“The emergency food system has really stepped up to the plate which is great but unfortunately we have an emergency food system that is really well funded,” Hill said. “Our families in Detroit are really not that secure.”
Wayne Metropolitan Community Action Agency received significant grant funding from philanthropic entities, state and local government earlier this year to support families during the pandemic. In August, Wayne Metro’s executive director Louis Piszker said they saw an uptick in requests for rent, mortgage, and eviction services while food security and access to water continued to be an ongoing problem.
In response to the community’s food needs during the pandemic, Wayne Metro partnered with Atlas Wholesale Food Company and Gleaners Food Bank to create a weekly home delivery Quarantine Box program for up to 800 residents in quarantine.
“With everything that’s going on right now and the state of COVID-19 and how it’s affecting our area and region, in our mind there’s no other question but to help,” said John Kohl, CEO of Atlas.
The community action agency received $2 million to scale up the program, which will allow over 1,000 residents to use a web-based marketplace to select pre-made foods and personal protection equipment. Atlas set up the web-based platform and participants are given $250 to spend in their online shopping cart to pick meals they want to eat.
The program began in July and Wayne Metro said they would continue to provide the service until the money runs out.
“We’re getting a lot of dollars but shorter and shorter durations to spend it,” Piszker said.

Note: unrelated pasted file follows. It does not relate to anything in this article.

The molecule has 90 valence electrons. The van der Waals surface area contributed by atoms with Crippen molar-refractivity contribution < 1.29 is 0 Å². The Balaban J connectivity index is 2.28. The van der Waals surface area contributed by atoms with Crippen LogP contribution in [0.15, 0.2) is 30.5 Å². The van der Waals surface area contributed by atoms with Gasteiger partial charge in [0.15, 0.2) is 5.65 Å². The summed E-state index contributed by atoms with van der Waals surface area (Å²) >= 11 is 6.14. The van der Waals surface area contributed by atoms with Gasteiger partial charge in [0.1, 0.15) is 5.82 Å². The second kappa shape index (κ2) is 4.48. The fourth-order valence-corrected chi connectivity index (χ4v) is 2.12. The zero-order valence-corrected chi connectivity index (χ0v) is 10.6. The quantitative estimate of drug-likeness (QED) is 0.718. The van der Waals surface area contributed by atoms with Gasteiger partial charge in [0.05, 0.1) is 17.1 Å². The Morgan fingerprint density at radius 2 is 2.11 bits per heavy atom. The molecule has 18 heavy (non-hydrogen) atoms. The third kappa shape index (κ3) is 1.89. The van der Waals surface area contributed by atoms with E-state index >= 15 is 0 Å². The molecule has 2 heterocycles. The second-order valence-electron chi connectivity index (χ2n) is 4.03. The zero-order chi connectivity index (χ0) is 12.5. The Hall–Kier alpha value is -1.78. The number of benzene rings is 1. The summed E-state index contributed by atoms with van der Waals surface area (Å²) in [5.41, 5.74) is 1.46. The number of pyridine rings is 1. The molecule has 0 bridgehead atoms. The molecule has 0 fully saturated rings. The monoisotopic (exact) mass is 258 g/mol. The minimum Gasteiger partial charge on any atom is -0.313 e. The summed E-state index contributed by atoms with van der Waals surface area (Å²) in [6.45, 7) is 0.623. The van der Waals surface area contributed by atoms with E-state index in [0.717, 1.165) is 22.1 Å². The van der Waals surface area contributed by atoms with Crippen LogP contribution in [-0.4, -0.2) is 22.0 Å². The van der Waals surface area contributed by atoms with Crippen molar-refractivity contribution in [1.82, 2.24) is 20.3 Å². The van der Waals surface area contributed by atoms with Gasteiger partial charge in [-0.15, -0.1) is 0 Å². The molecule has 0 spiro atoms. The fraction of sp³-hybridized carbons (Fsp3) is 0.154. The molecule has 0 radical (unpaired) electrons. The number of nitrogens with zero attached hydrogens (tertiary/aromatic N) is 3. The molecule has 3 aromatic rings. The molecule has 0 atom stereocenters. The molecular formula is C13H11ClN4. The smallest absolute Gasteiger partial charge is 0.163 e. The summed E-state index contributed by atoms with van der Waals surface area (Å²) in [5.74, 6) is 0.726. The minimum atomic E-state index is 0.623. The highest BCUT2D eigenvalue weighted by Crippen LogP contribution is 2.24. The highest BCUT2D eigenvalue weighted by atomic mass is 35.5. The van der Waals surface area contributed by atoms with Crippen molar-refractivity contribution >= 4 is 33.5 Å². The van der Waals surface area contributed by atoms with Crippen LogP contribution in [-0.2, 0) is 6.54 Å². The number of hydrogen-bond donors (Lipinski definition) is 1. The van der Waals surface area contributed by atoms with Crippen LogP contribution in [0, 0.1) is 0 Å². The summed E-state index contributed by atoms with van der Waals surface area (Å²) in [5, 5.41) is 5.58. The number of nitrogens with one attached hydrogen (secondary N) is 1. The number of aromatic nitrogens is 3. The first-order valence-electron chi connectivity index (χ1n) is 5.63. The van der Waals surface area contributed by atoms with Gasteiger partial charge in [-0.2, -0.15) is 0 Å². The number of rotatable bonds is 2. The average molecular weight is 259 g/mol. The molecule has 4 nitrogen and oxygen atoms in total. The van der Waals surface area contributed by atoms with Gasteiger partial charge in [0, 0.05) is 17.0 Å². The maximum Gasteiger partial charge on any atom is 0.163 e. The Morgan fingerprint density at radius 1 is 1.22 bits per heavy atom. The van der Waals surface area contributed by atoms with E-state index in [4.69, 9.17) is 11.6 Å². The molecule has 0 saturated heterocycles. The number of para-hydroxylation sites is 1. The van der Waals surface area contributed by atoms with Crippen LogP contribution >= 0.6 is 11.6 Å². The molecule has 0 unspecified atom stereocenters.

Gov. Gretchen Whitmer’s administration says they are concerned about food security. Earlier this year the governor increased access to SNAP and extended additional food assistance for Michiganders. She announced the formation of the state’s Food Security Council in August.
Patrice Brown of the Eastern Market Corp. in Detroit sits on the Governor’s new Food Security Council, Detroit’s Food Policy Council, and the board of Michigan’s Farmers’ Market Association. According to Brown, food security necessitates local and state entities to consider factors impacting access to nutritious food, not just whether families have food on any given day.
“What I’m excited about in serving on the food security council is to address some of the housing and transportation barriers,” she said. “It matters if you have cooking utensils and access to refrigerators and stoves, how you sustain yourself as a resident and being healthy in spaces as well.”
Brown said many Detroiters just aren’t equipped to travel to a grocery store and bring items home if the trip takes several hours on the bus or if they have to ride a bike or scooter to get there—especially during winter months. While her work with Eastern Market lends knowledge of the many farmers markets, grocery stores, food banks, and farmers who are working together to increase food access, Brown said she’s unsure how long these quick fixes will last if coronavirus persists.
Her suggestion for Detroiters who want to see sustainable change: Get involved. She said residents should try to attend Detroit Food Policy Council meetings every second Tuesday of every other month to have their voices heard. The next virtual meeting is scheduled for Oct. 13 at 5:30 p.m. She also suggested volunteering at local farmer’s markets to learn about Michigan’s food systems. For more information about and to RSVP to DFPC regularly scheduled meetings and events check their website, call 313-833-0396, or email info@detroitfoodPC.org.